Should We Fight for South Ossetia?


In echo of Warren Harding`s “A
Return to Normalcy
” speech of 1920, George Bush
last week declared,

“Normalcy is returning back to Iraq.”

The term seemed a mite ironic. For, as
Bush spoke, Iraqis were dying in the hundreds in the
bloodiest fighting in months in Basra, the Shia militias
of Moqtada al Sadr were engaging Iraqi and U.S. troops
in Sadr City, and mortar shells were dropping into the
Green Zone.

One begins to understand why Gen.
Petraeus wants a “pause” in the pullout of U.S.
forces, and why Bush agrees. This will leave more U.S.
troops in Iraq on Inauguration Day 2009, than on
Election Day 2006, when the country

voted the Democrats into power
to bring

a swift end to the war.

A day before Bush went to the U.S. Air
Force Museum in Dayton, Ohio, to speak of normalcy
returning to Iraq, he was led down into “the Tank,”
a secure room at the Pentagon, to be briefed on the
crisis facing the U.S. Army and Marine Corps because of
the constant redeployments to Afghanistan and Iraq.

As The Associated Press` Robert Burns

reported
, the Joint Chiefs “laid out their
concerns about the health of the U.S. force.”
First
among them is “that U.S. forces are being worn thin,
compromising the Pentagon`s ability to handle crises
elsewhere in the world. … The U.S. has about 31,000
troops in Afghanistan and 156,000 in Iraq.”

“Five plus years in Iraq,”
the generals and
admirals told Bush, “could create severe, long-term
problems, particularly for the Army and Marine Corps.”

In short, the two long wars in
Afghanistan and Iraq are wearing down U.S. ground forces
of fewer than 700,000, one in every six of them women,
to such an extent U.S. commanders called Bush and Dick
Cheney to a secret meeting to awaken them to the
strategic and morale crisis.

This is serious business. With the
Taliban revived and the violence in Iraq rising toward
pre-surge levels, the Joint Chiefs are telling the
commander in chief that the U.S. Army and Marine Corps
are worn out.

Crunch time is coming. And what is
President Bush doing?

He is flying to Bucharest, Romania, to
persuade Europe to bring Ukraine and Georgia into NATO,
which means a U.S. commitment to treat any Russian
attack on Kiev or Tbilisi like an attack on Kansas or
Texas.

Article V of the NATO treaty declares
that “an armed attack against one or more (allies) shall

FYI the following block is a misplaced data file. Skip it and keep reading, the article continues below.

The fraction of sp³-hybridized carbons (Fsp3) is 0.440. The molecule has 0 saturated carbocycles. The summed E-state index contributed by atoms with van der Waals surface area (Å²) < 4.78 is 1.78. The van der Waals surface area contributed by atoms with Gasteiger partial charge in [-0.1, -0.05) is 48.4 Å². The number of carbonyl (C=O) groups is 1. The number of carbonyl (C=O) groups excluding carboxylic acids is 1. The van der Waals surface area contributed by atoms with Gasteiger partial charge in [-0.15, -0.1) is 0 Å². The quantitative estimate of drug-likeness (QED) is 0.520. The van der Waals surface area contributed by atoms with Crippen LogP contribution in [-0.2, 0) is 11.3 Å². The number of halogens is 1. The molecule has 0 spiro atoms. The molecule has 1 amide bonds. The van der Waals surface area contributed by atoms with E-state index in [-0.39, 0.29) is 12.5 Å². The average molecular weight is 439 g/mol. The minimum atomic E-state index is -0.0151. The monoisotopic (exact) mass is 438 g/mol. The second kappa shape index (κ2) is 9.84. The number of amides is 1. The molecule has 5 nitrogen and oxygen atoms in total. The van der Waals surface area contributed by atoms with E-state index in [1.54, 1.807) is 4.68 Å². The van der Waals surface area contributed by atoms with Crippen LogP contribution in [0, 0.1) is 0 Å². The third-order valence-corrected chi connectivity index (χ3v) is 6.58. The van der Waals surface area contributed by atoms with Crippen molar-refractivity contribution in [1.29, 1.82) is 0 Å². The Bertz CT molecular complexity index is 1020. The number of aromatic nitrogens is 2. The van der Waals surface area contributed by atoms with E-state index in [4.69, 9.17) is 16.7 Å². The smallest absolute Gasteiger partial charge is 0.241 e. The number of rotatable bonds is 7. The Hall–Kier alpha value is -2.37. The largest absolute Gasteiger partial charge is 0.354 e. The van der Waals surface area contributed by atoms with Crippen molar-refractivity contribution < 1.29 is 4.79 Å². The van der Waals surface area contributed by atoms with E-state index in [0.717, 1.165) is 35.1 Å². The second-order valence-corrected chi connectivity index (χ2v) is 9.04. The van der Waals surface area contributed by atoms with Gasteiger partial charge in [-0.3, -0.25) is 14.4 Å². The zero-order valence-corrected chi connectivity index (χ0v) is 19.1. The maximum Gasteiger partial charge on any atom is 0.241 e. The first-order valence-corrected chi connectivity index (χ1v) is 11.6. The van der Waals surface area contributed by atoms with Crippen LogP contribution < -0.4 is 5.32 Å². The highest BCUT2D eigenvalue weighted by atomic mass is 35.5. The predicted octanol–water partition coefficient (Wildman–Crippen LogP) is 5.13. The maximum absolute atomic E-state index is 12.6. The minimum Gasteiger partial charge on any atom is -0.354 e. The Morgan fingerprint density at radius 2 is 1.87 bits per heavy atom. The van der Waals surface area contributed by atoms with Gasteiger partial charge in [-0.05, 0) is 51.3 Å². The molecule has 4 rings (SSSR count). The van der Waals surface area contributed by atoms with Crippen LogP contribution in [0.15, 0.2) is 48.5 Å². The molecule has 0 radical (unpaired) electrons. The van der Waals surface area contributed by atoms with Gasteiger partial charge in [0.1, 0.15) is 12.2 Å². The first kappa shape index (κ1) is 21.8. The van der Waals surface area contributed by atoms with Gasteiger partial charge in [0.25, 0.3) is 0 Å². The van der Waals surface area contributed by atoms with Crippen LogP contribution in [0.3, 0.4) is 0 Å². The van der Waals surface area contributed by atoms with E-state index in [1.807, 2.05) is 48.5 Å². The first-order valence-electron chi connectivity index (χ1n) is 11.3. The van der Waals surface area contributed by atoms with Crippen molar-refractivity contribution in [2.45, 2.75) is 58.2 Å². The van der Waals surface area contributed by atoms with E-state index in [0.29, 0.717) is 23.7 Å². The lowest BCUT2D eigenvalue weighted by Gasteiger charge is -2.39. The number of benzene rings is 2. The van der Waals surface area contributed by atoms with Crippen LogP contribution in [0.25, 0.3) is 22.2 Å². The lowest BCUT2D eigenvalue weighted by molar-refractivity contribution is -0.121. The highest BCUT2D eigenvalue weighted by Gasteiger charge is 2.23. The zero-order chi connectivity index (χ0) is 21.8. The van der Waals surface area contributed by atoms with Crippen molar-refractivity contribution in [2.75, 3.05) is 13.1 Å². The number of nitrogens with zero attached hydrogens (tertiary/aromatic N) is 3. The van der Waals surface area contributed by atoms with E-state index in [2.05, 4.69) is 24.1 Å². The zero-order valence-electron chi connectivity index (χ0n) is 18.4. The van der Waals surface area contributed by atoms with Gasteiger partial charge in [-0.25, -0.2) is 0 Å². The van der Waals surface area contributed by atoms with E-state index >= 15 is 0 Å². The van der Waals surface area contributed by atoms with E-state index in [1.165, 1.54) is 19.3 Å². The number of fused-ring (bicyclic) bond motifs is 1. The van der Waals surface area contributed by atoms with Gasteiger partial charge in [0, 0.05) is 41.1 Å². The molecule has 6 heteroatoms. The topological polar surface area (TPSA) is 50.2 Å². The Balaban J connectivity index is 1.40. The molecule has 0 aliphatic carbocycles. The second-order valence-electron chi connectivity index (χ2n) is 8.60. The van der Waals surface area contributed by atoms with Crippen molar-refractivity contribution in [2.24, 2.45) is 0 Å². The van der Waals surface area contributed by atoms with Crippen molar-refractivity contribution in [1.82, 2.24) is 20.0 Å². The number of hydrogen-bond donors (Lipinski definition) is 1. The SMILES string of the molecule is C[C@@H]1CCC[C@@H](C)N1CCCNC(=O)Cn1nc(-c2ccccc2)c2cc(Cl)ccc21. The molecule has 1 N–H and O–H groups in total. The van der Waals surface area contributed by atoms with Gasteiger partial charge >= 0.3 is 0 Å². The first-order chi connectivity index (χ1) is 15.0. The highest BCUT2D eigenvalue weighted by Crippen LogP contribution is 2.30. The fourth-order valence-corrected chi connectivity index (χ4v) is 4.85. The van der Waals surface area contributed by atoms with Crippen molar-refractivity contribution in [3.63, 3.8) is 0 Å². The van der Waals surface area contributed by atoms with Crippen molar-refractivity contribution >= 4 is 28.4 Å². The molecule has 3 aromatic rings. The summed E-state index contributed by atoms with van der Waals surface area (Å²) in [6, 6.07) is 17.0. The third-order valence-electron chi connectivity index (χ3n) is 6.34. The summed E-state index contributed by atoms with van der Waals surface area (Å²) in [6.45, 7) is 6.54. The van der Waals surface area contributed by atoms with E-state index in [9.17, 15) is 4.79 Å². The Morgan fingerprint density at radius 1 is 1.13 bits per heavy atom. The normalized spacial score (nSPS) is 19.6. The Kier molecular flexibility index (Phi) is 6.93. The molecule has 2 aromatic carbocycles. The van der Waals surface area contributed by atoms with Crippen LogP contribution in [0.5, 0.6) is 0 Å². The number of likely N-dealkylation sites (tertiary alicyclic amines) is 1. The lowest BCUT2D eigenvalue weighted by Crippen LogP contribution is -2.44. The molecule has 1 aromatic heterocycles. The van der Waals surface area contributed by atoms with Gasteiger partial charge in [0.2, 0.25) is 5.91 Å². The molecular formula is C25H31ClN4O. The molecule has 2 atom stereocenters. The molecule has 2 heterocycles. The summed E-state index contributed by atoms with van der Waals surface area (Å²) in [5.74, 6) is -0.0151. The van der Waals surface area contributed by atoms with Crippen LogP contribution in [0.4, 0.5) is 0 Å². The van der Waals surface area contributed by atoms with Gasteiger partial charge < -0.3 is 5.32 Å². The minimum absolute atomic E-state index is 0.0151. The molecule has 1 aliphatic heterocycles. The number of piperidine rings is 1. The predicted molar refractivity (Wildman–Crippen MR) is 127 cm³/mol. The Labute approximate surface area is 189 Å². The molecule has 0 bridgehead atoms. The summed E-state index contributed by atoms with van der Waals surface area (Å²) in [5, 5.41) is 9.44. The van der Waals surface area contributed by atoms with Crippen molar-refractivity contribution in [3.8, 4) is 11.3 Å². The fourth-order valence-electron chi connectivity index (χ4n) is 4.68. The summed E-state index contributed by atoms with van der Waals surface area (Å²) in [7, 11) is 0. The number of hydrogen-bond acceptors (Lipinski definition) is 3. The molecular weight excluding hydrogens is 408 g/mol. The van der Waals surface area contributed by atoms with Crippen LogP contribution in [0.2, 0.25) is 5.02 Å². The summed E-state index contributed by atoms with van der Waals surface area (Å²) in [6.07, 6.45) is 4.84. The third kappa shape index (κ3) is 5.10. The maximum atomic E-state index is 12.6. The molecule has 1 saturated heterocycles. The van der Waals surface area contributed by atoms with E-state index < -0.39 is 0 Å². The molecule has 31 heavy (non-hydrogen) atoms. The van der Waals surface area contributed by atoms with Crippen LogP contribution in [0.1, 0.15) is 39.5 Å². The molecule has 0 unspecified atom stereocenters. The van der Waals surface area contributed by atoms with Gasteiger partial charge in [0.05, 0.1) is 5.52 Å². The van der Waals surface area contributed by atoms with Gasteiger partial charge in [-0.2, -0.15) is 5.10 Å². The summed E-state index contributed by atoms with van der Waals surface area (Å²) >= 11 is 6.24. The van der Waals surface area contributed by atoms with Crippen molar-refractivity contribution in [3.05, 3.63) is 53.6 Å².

be considered an attack against them all.” Added
language makes clear that the commitment to assist an
ally is not unconditional. Rather, each signatory will
assist the ally under attack with “such action as it
deems necessary, including the use of armed force.”

Yet it was understood during the Cold
War that if a NATO ally like Norway, West Germany or
Turkey, which bordered on the Soviet Union or Warsaw
Pact, were attacked, America would come to its defense.

Can any sane man believe the United
States should go to war with a nuclear-armed Russia over
Stalin`s birthplace, Georgia?

Two provinces of Georgia, Abkhazia and
South Ossetia, have seceded, with the backing of Russia.
And there are 10 million Russian-speaking Ukrainians in
the east of that country, and Moscow and Kiev are at
odds over which is sovereign on the Crimean Peninsula.

To bring Ukraine and Georgia into NATO
would put America in the middle of these quarrels. We
could be dragged into a

confrontation with Russia
over Abkhazia, or South
Ossetia, or who owns Sebastopol. To bring these
ex-republics of the Soviet Union into NATO would be an

affront to Moscow
not unlike 19th century Britain
bringing the Confederate state of South Carolina under
the protection of the British Empire.

How would Lincoln`s Union have reacted
to that?

With a weary army and no NATO ally
willing to fight beside us, how could we defend Georgia
if Tbilisi, once in NATO, defied Moscow and invaded
Abkhazia and South Ossetia—and Russia bombed the
Georgian army and capital? Would we declare war? Would
we send the 82nd Airborne into the
Pankisi Gorge?

Fortunately, Germany is prepared to veto
any Bush attempt to put Ukraine or Georgia on a fast
track into NATO. But President Bush is no longer the
problem. John McCain is.

As Anatol Lieven writes in the
Financial Times,
McCain supports a restoration of
Georgian rule over Abkhazia and South Ossetia, and NATO
membership for Georgia and Ukraine. He wants to throw
Russia out of the G-8—and talks flippantly of bombing
Iran.[


Why we should fear a McCain presidenc
y,
March 24, 2008 1]

Says

McCain
, “I would institute a policy called `rogue
state rollback.` I would arm, train, equip, both from
without and from within, forces that would eventually
overthrow the governments and install free and
democratically elected governments.”

Wonderful. A Second Crusade for Global
Democracy.

But with the Joint Chiefs warning of a
war-weary Army and Marine Corps, who will fight all the
new wars the neocons and their new champion have in
store for us?

COPYRIGHT

CREATORS SYNDICATE, INC
.



Patrick J. Buchanan

needs

no introduction
to VDARE.COM readers;
his book
 
State of Emergency: The Third World Invasion and Conquest of America, can be ordered from Amazon.com. His latest book
is Churchill,
Hitler, and “The Unnecessary War”: How Britain Lost Its
Empire and the West Lost the World,

reviewed

here
by

Paul Craig Roberts.